Blog: Object Culture Part XIII
Posted on March 03 2021
Featured image: Plums
Freedom – Choices We Make
“Free at last, free at last. Thank God Almighty I am free at last.” Martin Luther King
The concept of freedom is part of my code of ethics. It is difficult to talk about ethics because I think that it’s a personal individual choice, not a group think, collective or part of an object culture thinking choice.
When we judge, “ I don’t like her hair,” or more relevant, “I don’t like that artwork.” We, whether we like it or not, are making an ethical choice. A choice that involves a “yes” or “no” answer or a correction of action, a choice that involves a good or bad evaluation.
What are the principles linked to the choices we are making? Are they ours or are they part of the choices you need to make to be part of a group? Being an artist and developing a style, more often than not, involves being part of a group.
Many of us, as artists, call ourselves different thinkers, creatives. This is our ethical choice as to what makes up a good artist versus a bad artist. Many of us think we are outstanding realistic painters, and we are good at it. After all, many have told us that we are. That is an ethical choice. It makes no difference whether we are good or bad. It is subjective.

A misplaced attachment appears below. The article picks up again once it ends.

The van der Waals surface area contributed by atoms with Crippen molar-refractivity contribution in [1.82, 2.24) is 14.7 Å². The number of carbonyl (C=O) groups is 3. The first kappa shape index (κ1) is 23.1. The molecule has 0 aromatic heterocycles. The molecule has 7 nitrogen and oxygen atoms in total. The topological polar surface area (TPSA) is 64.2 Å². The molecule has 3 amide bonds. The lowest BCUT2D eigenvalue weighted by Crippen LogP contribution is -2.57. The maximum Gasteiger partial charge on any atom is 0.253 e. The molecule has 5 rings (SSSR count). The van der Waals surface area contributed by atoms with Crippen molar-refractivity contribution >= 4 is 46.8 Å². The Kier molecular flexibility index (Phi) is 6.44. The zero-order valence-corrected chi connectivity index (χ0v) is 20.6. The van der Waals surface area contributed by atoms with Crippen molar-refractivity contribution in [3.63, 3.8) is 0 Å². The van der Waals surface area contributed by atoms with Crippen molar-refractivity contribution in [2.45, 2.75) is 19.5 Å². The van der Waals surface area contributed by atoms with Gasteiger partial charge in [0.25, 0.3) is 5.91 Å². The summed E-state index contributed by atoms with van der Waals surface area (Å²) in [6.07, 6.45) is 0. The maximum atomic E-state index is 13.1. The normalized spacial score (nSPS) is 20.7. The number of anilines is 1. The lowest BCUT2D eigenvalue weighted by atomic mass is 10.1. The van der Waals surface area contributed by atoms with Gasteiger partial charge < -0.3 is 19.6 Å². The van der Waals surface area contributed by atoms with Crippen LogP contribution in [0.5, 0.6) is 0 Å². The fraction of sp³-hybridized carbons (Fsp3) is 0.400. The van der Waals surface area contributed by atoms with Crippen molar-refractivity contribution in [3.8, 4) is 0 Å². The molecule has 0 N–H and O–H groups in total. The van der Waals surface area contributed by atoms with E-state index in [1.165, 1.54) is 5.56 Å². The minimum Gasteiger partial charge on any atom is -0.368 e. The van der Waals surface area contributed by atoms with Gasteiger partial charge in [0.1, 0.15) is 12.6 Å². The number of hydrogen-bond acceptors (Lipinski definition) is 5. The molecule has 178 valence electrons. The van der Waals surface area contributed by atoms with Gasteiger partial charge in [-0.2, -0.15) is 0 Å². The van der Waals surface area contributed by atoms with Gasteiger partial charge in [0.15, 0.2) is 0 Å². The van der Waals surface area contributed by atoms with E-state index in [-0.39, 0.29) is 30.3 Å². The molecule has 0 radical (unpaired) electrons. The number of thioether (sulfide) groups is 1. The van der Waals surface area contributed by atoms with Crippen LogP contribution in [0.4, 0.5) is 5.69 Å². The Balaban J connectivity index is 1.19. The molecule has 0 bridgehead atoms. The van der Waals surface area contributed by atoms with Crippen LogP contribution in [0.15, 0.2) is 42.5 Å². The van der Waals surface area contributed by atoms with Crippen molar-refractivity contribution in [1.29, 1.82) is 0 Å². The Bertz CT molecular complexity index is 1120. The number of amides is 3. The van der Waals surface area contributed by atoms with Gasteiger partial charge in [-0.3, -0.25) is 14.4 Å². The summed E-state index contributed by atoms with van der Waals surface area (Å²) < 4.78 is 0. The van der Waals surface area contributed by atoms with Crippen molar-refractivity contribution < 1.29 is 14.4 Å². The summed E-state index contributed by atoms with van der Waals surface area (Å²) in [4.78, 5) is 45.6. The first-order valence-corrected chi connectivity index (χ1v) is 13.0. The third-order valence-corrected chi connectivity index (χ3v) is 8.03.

Ninety times out of a hundred, ethical choices are personal and subjective. For the most part, only 10% of them are objective. Ask yourself when you judge something as good or bad where did this ethical choice come from? Was it from my personal subjective preference? my personal objective preference, or my group subjective preference? And before you answer that question, ask yourself if you really believe that. Can you respect others who think differently?
If you can answer that question yes, then you know you are on the right path when you make an ethical judgement on something, be it art or another person.
This freedom that comes with that yes answer does not fit in all situations because as I have said before, a group always needs direction and a minimal amount of governance. Like rules of harming another, rules of breaking the rules, what is acceptable and what is not? But, it needs only to be minimal.
When asking yourself if you are free at last you need to be able to answer philosophical questions about 1. Ethics, 2. Reality or metaphysics, 3. How you know things or epistemology and 4. What your politics are – what is the foundation for how you think about the notion, the concept of freedom. Are you an object, part of the object culture of others or of yourself?